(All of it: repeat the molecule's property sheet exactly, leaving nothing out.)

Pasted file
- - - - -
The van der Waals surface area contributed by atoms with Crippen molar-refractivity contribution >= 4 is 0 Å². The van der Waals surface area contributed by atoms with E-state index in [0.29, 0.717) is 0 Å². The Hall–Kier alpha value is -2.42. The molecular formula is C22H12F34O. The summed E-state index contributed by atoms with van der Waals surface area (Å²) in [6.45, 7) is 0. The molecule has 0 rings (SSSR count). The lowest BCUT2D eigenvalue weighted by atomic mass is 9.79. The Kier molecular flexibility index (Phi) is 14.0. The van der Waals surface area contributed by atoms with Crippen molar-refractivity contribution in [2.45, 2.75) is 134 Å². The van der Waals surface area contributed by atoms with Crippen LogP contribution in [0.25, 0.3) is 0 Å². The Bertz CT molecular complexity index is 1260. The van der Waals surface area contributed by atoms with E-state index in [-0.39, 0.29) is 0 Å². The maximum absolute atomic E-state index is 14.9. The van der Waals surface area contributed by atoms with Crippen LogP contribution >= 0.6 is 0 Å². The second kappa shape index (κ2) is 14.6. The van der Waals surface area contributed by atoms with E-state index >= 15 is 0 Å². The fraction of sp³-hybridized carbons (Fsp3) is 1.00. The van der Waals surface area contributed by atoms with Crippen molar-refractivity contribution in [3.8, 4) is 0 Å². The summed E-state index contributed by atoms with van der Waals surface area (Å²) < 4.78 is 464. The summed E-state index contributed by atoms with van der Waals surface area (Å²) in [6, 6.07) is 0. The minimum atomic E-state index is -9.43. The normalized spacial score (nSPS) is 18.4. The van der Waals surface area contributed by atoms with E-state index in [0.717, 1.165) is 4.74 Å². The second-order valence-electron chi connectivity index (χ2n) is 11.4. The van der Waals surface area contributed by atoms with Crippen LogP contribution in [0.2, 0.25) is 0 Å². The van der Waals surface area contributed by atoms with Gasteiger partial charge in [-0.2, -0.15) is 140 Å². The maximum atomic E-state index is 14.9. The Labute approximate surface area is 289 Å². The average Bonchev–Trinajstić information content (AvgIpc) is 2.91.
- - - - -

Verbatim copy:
The van der Waals surface area contributed by atoms with Crippen molar-refractivity contribution >= 4 is 0 Å². The van der Waals surface area contributed by atoms with E-state index in [0.29, 0.717) is 0 Å². The Hall–Kier alpha value is -2.42. The molecular formula is C22H12F34O. The summed E-state index contributed by atoms with van der Waals surface area (Å²) in [6.45, 7) is 0. The molecule has 0 rings (SSSR count). The lowest BCUT2D eigenvalue weighted by atomic mass is 9.79. The Kier molecular flexibility index (Phi) is 14.0. The van der Waals surface area contributed by atoms with Crippen molar-refractivity contribution in [2.45, 2.75) is 134 Å². The van der Waals surface area contributed by atoms with Crippen LogP contribution in [0.25, 0.3) is 0 Å². The Bertz CT molecular complexity index is 1260. The van der Waals surface area contributed by atoms with E-state index in [-0.39, 0.29) is 0 Å². The maximum absolute atomic E-state index is 14.9. The van der Waals surface area contributed by atoms with Crippen LogP contribution >= 0.6 is 0 Å². The second kappa shape index (κ2) is 14.6. The van der Waals surface area contributed by atoms with E-state index >= 15 is 0 Å². The fraction of sp³-hybridized carbons (Fsp3) is 1.00. The van der Waals surface area contributed by atoms with Crippen molar-refractivity contribution in [3.8, 4) is 0 Å². The summed E-state index contributed by atoms with van der Waals surface area (Å²) < 4.78 is 464. The summed E-state index contributed by atoms with van der Waals surface area (Å²) in [6, 6.07) is 0. The minimum atomic E-state index is -9.43. The normalized spacial score (nSPS) is 18.4. The van der Waals surface area contributed by atoms with E-state index in [0.717, 1.165) is 4.74 Å². The second-order valence-electron chi connectivity index (χ2n) is 11.4. The van der Waals surface area contributed by atoms with Crippen LogP contribution in [0.2, 0.25) is 0 Å². The van der Waals surface area contributed by atoms with Gasteiger partial charge in [-0.2, -0.15) is 140 Å². The maximum atomic E-state index is 14.9. The Labute approximate surface area is 289 Å². The average Bonchev–Trinajstić information content (AvgIpc) is 2.91.